According to plaintiff, on October 6, 2009, he was removed from the general population and placed in the Facility B Building 2, which plaintiff states is used for administrative segregation, "and left without clothes." He alleges that this was part of an "illegal investigation" in which he and other inmates were "rounded-up" in this manner. He states that, after 45 minutes in the cold, he and the other inmates were taken into the dining hall. Plaintiff states that the prison administration was attempting to single out active participants in a prison gang known as "2-5." After two hours, staff presented each inmate with a "property receipt" to sign. Plaintiff was told that all of his property would be "donated" if he refused to sign the receipt. He states that he was then housed in "B2" without any documentation as to why he was being placed in administrative segregation.

Plaintiff claims that he was left without the necessities of personal hygiene. When he asked correctional staff for such items as soap and toilet paper, he was told: "Captain Davey told us not to give you guys shit, because you don't have shit coming." According to plaintiff, after three days he was finally provided soap, a toothbrush, and tooth powder. Plaintiff also states that he was denied access to his personal property, including necessary asthma medication, for two months. He states that his asthma inhaler was returned two months later only after his relatives filed grievances on his behalf. Plaintiff claims that he was not released from administrative segregation until June 2010. He states that for the entire time he was in administrative segregation, he was never provided any hearing and no investigation was conducted.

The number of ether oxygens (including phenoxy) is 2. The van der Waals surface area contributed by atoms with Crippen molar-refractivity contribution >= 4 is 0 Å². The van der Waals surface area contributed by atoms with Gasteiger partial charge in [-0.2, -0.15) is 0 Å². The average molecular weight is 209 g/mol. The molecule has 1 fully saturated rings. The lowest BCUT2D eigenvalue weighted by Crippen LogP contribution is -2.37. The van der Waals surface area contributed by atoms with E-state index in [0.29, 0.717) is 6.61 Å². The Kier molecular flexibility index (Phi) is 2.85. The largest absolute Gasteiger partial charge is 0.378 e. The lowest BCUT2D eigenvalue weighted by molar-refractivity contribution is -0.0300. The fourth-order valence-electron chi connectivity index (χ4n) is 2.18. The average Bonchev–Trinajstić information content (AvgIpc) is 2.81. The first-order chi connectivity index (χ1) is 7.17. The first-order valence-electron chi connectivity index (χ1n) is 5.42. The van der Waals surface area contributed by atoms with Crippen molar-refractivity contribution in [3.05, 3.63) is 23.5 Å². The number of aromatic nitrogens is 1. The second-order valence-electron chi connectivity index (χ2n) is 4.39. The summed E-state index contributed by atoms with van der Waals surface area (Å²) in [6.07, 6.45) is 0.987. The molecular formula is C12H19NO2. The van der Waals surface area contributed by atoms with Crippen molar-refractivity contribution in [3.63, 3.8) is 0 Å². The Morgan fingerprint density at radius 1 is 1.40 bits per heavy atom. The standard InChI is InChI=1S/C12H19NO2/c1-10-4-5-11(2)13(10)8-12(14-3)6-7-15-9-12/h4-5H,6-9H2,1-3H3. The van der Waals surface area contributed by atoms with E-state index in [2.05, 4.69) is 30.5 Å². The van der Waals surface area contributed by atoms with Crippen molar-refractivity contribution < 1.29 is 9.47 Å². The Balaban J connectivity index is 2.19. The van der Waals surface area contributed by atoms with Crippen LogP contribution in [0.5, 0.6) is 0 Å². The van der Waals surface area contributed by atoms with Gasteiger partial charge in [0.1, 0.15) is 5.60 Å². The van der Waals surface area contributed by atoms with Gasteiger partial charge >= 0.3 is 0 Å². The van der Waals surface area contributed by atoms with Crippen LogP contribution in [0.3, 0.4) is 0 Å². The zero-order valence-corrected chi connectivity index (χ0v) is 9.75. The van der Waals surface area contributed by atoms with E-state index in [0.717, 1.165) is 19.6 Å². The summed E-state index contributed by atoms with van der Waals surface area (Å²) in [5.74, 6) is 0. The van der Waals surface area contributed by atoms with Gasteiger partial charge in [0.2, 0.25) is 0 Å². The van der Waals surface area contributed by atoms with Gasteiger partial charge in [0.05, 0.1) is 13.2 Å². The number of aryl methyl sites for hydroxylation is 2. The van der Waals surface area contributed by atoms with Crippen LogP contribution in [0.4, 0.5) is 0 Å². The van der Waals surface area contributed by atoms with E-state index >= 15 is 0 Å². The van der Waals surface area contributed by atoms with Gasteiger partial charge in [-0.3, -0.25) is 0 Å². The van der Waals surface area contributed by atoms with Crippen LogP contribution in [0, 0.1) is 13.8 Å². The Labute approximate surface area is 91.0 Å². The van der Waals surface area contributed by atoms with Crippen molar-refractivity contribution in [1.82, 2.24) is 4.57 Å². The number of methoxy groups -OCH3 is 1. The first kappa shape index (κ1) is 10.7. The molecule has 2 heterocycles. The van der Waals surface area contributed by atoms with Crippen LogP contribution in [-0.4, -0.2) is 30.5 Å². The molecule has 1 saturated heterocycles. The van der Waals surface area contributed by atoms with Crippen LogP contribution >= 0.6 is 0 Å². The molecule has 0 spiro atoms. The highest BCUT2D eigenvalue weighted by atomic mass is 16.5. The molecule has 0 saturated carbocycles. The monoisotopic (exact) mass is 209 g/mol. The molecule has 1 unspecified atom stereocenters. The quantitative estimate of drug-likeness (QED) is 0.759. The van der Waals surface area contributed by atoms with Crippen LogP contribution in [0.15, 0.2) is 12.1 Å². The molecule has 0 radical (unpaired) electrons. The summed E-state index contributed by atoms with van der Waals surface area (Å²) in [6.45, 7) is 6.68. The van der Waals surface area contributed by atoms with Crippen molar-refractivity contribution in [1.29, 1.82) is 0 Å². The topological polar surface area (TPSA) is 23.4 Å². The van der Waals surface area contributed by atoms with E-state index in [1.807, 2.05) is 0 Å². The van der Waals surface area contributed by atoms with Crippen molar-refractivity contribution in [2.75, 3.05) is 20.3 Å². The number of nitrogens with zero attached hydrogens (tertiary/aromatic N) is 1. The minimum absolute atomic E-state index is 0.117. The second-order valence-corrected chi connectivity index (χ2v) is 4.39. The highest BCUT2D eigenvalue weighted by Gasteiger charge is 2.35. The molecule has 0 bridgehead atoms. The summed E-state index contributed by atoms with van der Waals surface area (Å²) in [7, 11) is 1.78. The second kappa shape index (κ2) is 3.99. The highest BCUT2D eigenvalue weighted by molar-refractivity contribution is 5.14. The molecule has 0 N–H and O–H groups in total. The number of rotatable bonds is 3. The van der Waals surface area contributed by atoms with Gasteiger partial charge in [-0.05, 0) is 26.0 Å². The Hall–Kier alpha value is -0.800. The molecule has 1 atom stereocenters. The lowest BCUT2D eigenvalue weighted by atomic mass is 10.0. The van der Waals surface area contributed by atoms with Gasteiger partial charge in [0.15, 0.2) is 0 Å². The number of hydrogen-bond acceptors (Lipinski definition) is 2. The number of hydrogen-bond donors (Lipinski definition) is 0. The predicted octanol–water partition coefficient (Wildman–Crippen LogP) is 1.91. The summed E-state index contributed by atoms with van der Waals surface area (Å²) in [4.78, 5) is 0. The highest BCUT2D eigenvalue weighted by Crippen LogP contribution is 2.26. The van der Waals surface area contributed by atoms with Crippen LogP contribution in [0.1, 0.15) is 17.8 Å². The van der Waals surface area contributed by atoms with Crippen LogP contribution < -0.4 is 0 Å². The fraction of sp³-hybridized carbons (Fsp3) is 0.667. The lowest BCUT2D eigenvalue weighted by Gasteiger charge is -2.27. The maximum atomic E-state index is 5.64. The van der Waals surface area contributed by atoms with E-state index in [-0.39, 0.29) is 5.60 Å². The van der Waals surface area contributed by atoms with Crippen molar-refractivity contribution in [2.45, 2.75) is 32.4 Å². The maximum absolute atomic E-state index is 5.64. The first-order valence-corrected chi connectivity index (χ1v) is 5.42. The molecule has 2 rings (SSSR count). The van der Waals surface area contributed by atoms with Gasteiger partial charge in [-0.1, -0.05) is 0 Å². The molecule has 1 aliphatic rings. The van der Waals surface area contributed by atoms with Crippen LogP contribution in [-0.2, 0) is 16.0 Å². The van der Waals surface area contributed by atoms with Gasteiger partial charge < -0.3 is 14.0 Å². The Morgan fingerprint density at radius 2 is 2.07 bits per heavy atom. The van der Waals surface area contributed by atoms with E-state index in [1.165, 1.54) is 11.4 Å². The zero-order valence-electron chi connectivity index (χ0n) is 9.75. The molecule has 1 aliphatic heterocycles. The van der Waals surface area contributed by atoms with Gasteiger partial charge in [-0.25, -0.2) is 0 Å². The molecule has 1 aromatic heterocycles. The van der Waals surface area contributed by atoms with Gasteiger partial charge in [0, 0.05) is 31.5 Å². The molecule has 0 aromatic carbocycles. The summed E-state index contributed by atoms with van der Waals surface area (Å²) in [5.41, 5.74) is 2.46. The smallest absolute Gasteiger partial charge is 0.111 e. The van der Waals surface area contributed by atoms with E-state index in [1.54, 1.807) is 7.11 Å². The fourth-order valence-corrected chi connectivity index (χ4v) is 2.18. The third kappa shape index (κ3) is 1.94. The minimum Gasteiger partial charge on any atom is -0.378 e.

Plaintiff alleges a violation of his due process rights in connection with his placement in administrative segregation without notice or an opportunity to be heard. He also alleges a Eighth Amendment violations arising from the conditions of his confinement in administrative segregation.